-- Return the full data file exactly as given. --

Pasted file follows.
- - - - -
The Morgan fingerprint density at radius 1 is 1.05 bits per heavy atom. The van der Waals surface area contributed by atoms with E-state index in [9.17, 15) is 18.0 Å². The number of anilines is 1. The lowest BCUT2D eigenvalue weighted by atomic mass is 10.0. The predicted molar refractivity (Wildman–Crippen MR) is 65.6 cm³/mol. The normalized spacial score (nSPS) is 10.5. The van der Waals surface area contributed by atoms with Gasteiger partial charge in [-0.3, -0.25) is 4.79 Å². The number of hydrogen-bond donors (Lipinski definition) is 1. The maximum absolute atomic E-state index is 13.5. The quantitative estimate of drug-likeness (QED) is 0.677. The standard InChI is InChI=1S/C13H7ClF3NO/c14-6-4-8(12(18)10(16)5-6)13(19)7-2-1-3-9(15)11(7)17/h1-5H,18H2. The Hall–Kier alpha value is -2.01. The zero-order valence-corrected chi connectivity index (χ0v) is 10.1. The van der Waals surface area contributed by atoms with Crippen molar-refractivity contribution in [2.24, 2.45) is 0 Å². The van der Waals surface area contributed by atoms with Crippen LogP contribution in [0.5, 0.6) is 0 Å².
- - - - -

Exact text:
The Morgan fingerprint density at radius 1 is 1.05 bits per heavy atom. The van der Waals surface area contributed by atoms with E-state index in [9.17, 15) is 18.0 Å². The number of anilines is 1. The lowest BCUT2D eigenvalue weighted by atomic mass is 10.0. The predicted molar refractivity (Wildman–Crippen MR) is 65.6 cm³/mol. The normalized spacial score (nSPS) is 10.5. The van der Waals surface area contributed by atoms with Gasteiger partial charge in [-0.3, -0.25) is 4.79 Å². The number of hydrogen-bond donors (Lipinski definition) is 1. The maximum absolute atomic E-state index is 13.5. The quantitative estimate of drug-likeness (QED) is 0.677. The standard InChI is InChI=1S/C13H7ClF3NO/c14-6-4-8(12(18)10(16)5-6)13(19)7-2-1-3-9(15)11(7)17/h1-5H,18H2. The Hall–Kier alpha value is -2.01. The zero-order valence-corrected chi connectivity index (χ0v) is 10.1. The van der Waals surface area contributed by atoms with Crippen molar-refractivity contribution in [2.24, 2.45) is 0 Å². The van der Waals surface area contributed by atoms with Crippen LogP contribution in [0.5, 0.6) is 0 Å².